Job’s question, the Death of a Child and Ben Jonson’s poetry

Job asking “Why?” Asking “How much more?”

Last year, a friend of my sister had a 4-year old child drown in a neighborhood swimming pool.  One would think that was enough for any parent to bear.

Last week, the very same woman’s 4-month old baby died in her crib—a case of SIDS.

This is a Job-like battering.   How much more can two people take?  How much more? They can’t be looking to sense, or reason, or “God’s plan.”  None of that can help, certainly not at the moment.

Lately, I have had a number of friends and relatives  who have lost aging parents. Sad as that is, it is reasonable and acceptable—part of the pattern of life.  But the death of a child?  No.

And there are thousands of children all over the world who die every day of disease, mal-nourishment, war, violence, and mere accident.

Statue of Father and Son
Vatican Museums. ©1999 A. Jokinen.

I used to teach a poem by Ben Jonson. If Shakespeare had not come along the era would have probably been known as “the Age of Jonson.”  He was much more successful, much more popular than Shakespeare was during his life.  And yet, he is not really part of the common culture today.  Shakespeare has pushed him aside.  But he is good and he is important. Here is the poem in which Jonson tries to deal with the death of his son: 

On My First Son
by Ben Jonson

Farewell, thou child of my right hand, and joy ;
    My sin was too much hope of thee, lov’d boy.
Seven years thou wert lent to me, and I thee pay,
    Exacted by thy fate, on the just day.
Oh, could I lose all father now ! For why
    Will man lament the state he should envy?
To have so soon ‘scaped world’s and flesh’s rage,
    And if no other misery, yet age !
Rest in soft peace, and, asked, say, Here doth lie
    Ben Jonson his best piece of poetry.
For whose sake henceforth all his vows be such
    As what he loves may never like too much.

Jonson’s first son—also named Benjamin, which in Hebrew means “Son of My Right Hand”—died when he was seven years old. Jonson, renowned and celebrated for his poetry and drama, puts it all in perspective and rates this dead son as the best thing he has ever created.  One can feel the father’s pain in the final two lines–the fear of “liking too much” that which one loves.

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10 thoughts on “Job’s question, the Death of a Child and Ben Jonson’s poetry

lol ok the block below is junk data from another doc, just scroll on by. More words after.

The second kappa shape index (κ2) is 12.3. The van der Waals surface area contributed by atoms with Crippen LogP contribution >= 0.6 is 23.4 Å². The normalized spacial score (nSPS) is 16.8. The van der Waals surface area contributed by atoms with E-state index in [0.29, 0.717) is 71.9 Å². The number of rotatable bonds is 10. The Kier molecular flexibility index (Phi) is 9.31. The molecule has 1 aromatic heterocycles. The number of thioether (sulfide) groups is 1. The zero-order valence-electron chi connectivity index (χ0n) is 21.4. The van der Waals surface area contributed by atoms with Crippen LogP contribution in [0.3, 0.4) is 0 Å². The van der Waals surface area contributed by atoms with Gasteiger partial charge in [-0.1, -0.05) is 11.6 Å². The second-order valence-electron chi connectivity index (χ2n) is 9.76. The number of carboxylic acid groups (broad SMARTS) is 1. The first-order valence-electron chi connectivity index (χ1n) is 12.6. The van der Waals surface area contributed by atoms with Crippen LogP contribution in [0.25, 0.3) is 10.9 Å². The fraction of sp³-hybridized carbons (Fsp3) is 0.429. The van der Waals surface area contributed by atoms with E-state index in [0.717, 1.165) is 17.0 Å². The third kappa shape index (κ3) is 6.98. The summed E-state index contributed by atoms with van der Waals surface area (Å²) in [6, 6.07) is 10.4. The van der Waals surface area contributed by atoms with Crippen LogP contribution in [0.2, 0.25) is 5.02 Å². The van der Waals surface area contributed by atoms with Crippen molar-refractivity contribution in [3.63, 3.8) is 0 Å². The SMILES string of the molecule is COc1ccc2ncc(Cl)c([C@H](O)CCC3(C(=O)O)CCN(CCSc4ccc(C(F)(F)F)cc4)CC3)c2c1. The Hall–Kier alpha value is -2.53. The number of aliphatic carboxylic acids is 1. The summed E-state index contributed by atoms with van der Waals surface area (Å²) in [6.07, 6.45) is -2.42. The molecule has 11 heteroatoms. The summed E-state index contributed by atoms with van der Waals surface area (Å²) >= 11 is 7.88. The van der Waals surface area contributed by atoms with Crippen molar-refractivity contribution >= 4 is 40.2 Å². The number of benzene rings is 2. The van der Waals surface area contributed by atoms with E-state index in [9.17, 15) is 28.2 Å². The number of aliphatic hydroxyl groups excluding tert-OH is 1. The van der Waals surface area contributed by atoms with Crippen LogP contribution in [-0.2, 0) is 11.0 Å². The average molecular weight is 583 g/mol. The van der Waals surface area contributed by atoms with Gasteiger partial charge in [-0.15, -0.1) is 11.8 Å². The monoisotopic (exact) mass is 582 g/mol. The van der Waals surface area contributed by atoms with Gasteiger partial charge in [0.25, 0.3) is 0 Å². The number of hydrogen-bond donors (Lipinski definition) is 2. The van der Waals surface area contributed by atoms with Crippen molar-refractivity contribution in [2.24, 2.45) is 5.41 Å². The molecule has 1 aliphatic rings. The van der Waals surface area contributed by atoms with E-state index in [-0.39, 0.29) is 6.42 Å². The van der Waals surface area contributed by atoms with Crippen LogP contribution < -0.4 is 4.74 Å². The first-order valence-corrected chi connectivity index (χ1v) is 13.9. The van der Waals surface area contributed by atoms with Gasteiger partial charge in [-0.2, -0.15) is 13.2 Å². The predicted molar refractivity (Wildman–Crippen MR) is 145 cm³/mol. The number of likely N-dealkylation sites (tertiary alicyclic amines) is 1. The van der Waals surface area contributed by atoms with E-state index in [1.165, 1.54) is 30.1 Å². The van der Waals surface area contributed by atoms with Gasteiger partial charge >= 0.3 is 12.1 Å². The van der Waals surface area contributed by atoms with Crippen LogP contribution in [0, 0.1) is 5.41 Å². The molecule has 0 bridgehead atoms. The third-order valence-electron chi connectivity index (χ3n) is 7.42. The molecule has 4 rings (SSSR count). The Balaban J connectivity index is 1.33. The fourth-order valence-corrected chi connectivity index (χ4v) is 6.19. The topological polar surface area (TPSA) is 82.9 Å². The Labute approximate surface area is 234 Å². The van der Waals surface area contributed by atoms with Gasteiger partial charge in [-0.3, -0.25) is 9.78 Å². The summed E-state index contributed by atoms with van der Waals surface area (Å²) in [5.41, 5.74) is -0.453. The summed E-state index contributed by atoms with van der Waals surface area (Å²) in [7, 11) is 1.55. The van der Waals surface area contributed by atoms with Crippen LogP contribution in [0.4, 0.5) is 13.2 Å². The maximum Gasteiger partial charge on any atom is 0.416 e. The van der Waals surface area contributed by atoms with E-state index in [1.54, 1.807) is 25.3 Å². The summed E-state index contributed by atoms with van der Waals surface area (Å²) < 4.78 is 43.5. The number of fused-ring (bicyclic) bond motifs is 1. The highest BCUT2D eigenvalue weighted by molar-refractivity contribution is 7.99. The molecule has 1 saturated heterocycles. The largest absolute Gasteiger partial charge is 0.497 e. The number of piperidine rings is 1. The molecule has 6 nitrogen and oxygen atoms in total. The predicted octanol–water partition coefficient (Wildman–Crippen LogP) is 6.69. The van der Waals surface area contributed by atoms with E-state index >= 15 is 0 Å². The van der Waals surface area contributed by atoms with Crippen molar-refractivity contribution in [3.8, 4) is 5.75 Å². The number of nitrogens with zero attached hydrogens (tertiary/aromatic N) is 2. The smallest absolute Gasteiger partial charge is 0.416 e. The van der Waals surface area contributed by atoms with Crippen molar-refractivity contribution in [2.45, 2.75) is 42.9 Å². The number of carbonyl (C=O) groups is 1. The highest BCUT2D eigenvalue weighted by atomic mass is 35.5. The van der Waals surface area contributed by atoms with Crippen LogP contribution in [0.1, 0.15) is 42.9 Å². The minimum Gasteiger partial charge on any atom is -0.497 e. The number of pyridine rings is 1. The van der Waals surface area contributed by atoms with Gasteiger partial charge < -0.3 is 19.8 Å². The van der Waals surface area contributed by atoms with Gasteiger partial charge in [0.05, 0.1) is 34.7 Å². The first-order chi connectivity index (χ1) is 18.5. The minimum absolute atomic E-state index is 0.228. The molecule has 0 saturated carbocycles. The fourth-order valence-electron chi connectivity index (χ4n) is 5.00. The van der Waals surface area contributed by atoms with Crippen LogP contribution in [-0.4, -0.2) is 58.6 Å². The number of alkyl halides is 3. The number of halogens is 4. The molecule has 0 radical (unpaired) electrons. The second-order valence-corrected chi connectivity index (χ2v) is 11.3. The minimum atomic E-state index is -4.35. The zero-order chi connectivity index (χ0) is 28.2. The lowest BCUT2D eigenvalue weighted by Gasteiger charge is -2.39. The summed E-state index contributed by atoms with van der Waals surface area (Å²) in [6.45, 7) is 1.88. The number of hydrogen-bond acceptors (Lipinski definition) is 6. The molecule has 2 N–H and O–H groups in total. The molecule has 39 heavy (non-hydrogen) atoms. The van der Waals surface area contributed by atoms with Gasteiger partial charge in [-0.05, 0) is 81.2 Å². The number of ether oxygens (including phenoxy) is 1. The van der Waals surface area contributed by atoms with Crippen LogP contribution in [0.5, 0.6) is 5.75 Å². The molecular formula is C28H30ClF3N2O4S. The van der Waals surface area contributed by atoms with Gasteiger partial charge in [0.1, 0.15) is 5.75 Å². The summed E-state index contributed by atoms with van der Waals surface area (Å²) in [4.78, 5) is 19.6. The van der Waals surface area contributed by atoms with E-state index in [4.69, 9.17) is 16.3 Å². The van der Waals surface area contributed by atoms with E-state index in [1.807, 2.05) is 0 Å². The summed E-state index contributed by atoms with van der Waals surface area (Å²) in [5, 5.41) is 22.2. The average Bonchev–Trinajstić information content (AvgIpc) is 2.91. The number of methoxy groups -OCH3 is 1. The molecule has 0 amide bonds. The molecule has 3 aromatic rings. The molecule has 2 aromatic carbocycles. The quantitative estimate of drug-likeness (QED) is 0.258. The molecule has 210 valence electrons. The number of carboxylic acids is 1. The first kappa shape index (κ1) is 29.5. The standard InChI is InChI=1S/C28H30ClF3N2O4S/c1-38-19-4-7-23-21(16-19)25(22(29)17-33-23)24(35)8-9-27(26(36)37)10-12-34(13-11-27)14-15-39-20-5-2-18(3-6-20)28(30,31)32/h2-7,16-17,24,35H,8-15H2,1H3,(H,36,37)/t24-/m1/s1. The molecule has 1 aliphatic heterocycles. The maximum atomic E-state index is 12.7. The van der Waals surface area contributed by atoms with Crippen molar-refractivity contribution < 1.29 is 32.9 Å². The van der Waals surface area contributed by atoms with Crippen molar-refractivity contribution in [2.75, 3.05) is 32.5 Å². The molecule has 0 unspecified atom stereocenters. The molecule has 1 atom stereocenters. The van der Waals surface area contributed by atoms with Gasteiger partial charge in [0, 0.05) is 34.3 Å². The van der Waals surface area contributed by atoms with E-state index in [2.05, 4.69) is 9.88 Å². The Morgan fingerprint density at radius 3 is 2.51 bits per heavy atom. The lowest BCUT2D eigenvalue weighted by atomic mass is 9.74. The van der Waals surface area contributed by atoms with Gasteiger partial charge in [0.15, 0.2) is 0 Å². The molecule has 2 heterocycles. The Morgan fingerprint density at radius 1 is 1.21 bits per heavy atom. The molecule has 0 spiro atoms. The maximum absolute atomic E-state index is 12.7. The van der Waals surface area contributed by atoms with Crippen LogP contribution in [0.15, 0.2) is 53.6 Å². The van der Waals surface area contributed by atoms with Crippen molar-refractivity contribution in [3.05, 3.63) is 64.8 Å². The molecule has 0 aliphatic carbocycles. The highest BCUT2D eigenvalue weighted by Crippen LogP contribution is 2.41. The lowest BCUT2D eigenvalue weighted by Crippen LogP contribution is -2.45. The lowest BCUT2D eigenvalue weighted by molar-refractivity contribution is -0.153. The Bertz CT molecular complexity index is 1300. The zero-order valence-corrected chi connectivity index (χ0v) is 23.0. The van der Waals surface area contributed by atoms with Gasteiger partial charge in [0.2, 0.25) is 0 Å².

1. Jonson also lost his daughter at age of six months – there is a less well known poem of his entitled ‘on my first daughter’. A Job-like suffering indeed. I know that infant deaths were more common in those days, but I wonder, did that make any difference to the pain and grief? I doubt it.

    I also think of Rudyard Kipling, who had a tragic parallel with Jonson — he lost his eldest daughter, Josephine, at the age of 6 to pneumonia and then lost his son, John, at the age of 18 in the first world war. so tragic, and such great writing has come out of all these losses, and the love that preceded them. Kipling’s famed Just So Stories were a devotion to his beloved daughter.here are the Kipling epitaphs if you’re interested — I find the Merrow down poem particularly moving as he had to distance himself from his grief through this fictional character of ‘taffy’.
    http://www.kipling.org.uk/poems_jack.htm
    http://www.kipling.org.uk/poems_merrow.htm

    The agony of parenthood is in many ways a desperately beautiful thing when committed to paper.

    • Isobel, thank you reading and for your comment. Thankfully I can only imagine the heart wrenching pain of such a loss. And the literature gives us a glimpse into it. Thanks again.

  2. My deepest compassion for the family John…
    Life is tough…Truth is :WE DON’T WANT TO KNOW HOW MUCH WE CAN TAKE from this life…
    Let’s hope we will never be forced to find out… 😦
    God help us all.

      • No John, thank YOU for posting! I’m reading, of course I’m reading ! 🙂
        I don’t think I am good, I could have been better in the past and I should be better now…
        Life is tough and sad and what I find really precious is to have good friends. Even if tragedies like this happen, it is still a great comfort to have support. It can even feel like God’s hand on your shoulder sometimes…

      • My humble thought about this sort of tragedies is that they happen for a reason.The reason is to give those suffering from the loss a very tough lesson about love and life. I’ve lived my share of tragedy too. I do believe in God and in my mind that is the only explanation. In my mind God is love, so I think that we did not lose for eternity the souls of the loved ones, in fact we never lost them, we will meet them again on the other side, in a different life or dimension.

  3. A very tough subject John. My parents lost their first daughter at age 6. Once I became a parent, I had a different perspective and just wondered how the managed that and 6 more kids. I think they did great marching forward with wounds that could never heal. Also hoping I never have that experience. Wow! T

  4. I felt like my breath was held for two minutes reading this…probably life’s most crushing pain…I think all of your readers’ hearts are aligned with that poor family…words can soothe, time will hopefully heal…

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